Results for the financial year ending 2 August were again complicated by the charges associated with acquisitions and restructuring at the business.

Underlying pre-tax profits increased by 10.7% to £26.8m, on group turnover down 3.2% to £317m. St Ives said that on a like-for-like basis sales were in line with the previous year.

Restructuring costs rose from £5.9m to £8.7m, including £2.4m related to the closure of the Leeds direct mail site. The group’s bottom line profit was £5.6m.

Following a swathe of acquisitions in marketing services, and the sell-off and closure of non-core print operations, chief executive Patrick Martell said the fundamental realignment of the business had been achieved.

“Our transition has been a success,” he stated, pointing to a 35% share of annualised profits from its £64m turnover marketing services wing, which was described as being “ahead of our repositioning target”.

Marketing services achieved underlying operating margins of 11.8%. Its operating profit of £7.6m was “more than the operating profit of the entire group in 2009”, noted St Ives.

However, 2009 was the group’s ‘annus horribilis’ when it posted its first-ever loss.

St Ives’ print operations are now focused on books wing Clays, which accounts for 28% of print revenue, point-of-sale specialist SP Group, and exhibitions and events business Service Graphics.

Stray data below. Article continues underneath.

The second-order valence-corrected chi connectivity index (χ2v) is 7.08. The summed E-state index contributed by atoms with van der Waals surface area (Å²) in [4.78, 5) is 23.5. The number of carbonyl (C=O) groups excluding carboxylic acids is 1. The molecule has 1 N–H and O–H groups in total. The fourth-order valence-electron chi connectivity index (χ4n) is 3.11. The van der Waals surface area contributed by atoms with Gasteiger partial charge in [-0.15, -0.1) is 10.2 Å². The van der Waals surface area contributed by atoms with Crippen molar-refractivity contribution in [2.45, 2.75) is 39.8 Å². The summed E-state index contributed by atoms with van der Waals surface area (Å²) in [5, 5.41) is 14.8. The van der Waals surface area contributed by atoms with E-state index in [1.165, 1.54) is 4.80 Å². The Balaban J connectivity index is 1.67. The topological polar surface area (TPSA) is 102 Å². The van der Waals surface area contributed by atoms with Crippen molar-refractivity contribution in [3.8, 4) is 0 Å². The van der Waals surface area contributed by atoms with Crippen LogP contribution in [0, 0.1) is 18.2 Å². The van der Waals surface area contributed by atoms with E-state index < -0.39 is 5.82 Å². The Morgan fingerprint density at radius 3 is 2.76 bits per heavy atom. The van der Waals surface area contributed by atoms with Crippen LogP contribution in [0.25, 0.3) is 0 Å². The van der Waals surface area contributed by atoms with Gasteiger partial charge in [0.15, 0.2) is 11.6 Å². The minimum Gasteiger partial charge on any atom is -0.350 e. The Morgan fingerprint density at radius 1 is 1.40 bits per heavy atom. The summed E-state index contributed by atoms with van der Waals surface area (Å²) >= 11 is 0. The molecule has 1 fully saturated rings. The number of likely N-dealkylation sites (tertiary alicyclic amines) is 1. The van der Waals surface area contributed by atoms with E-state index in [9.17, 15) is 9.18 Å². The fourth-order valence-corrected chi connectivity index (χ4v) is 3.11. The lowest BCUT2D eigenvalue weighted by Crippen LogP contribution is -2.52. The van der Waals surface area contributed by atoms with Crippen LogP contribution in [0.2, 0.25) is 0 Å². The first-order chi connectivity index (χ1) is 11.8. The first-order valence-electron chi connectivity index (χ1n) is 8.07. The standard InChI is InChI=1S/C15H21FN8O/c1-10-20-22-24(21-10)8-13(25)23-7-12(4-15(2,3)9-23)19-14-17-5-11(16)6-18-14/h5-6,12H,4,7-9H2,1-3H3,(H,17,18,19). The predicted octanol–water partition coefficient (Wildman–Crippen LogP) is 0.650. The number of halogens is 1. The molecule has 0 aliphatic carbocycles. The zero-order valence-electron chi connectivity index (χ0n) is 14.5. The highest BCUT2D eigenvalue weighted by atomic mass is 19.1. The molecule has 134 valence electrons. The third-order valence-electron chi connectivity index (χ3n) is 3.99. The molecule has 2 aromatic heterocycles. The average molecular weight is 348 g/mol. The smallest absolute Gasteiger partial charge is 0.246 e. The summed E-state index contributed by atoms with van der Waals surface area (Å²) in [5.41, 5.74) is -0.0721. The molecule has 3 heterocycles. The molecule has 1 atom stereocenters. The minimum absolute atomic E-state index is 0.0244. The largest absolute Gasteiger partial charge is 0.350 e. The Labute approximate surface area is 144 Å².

Yesterday St Ives announced the sale of its St Ives Direct business to Cogent B2B, which Martell said completed its exit from “failing” or “commoditised” print markets.

“We now have a strong marketing services business, three strong print business that are market leaders in their fields, and a strong balance sheet. I couldn’t be more pleased,” Martell said.

“The restructuring of print has now been properly completed and we can focus on growth, not restructuring. We have invested in all our print businesses and have spent about £4m-£5m of new equipment in the new financial year, and we are only a month into it,” he added.

Martell said St Ives still had the financial headroom to make major acquisitions if the right opportunity arises.

Significantly, the group’s results also show a small surplus in its pension scheme, which last year had a deficit of £20m, and Martell praised the work of finance director Matt Armitage and the fund’s trustees in controlling the liability.

A decade ago the deficit in the scheme under FRS17 was almost £62m and St Ives has paid tens of millions into the scheme since to right it.

Armitage said: “We take our pension commitment seriously, unlike lots of businesses.”

St Ives shares hit a 52-week high of 174.69p last week, but slipped by 3.75p to 169.5p in early trading this morning.